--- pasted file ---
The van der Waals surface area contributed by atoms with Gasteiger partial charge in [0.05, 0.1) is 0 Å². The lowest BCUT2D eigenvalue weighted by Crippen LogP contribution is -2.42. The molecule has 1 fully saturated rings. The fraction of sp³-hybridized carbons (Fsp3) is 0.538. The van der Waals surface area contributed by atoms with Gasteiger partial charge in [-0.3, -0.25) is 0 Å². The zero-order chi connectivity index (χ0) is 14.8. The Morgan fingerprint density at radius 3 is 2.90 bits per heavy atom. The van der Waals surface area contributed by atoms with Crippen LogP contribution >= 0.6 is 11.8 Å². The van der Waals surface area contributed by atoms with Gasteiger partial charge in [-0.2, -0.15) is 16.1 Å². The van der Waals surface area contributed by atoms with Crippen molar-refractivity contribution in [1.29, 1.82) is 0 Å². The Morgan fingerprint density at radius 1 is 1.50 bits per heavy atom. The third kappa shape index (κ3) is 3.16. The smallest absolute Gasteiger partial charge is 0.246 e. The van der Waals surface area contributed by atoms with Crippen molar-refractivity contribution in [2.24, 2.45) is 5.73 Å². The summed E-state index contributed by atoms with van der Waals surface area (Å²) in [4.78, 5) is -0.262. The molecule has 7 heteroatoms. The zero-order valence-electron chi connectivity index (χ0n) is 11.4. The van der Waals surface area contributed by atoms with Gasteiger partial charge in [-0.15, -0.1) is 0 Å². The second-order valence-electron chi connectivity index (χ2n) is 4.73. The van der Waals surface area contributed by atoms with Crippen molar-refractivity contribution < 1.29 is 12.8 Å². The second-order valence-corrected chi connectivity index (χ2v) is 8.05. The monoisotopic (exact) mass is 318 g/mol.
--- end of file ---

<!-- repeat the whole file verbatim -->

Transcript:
The van der Waals surface area contributed by atoms with Gasteiger partial charge in [0.05, 0.1) is 0 Å². The lowest BCUT2D eigenvalue weighted by Crippen LogP contribution is -2.42. The molecule has 1 fully saturated rings. The fraction of sp³-hybridized carbons (Fsp3) is 0.538. The van der Waals surface area contributed by atoms with Gasteiger partial charge in [-0.3, -0.25) is 0 Å². The zero-order chi connectivity index (χ0) is 14.8. The Morgan fingerprint density at radius 3 is 2.90 bits per heavy atom. The van der Waals surface area contributed by atoms with Crippen LogP contribution >= 0.6 is 11.8 Å². The van der Waals surface area contributed by atoms with Gasteiger partial charge in [-0.2, -0.15) is 16.1 Å². The van der Waals surface area contributed by atoms with Crippen molar-refractivity contribution in [1.29, 1.82) is 0 Å². The Morgan fingerprint density at radius 1 is 1.50 bits per heavy atom. The third kappa shape index (κ3) is 3.16. The smallest absolute Gasteiger partial charge is 0.246 e. The van der Waals surface area contributed by atoms with Crippen molar-refractivity contribution in [2.24, 2.45) is 5.73 Å². The summed E-state index contributed by atoms with van der Waals surface area (Å²) in [4.78, 5) is -0.262. The molecule has 7 heteroatoms. The zero-order valence-electron chi connectivity index (χ0n) is 11.4. The van der Waals surface area contributed by atoms with Gasteiger partial charge in [-0.15, -0.1) is 0 Å². The second-order valence-electron chi connectivity index (χ2n) is 4.73. The van der Waals surface area contributed by atoms with Crippen molar-refractivity contribution < 1.29 is 12.8 Å². The second-order valence-corrected chi connectivity index (χ2v) is 8.05. The monoisotopic (exact) mass is 318 g/mol.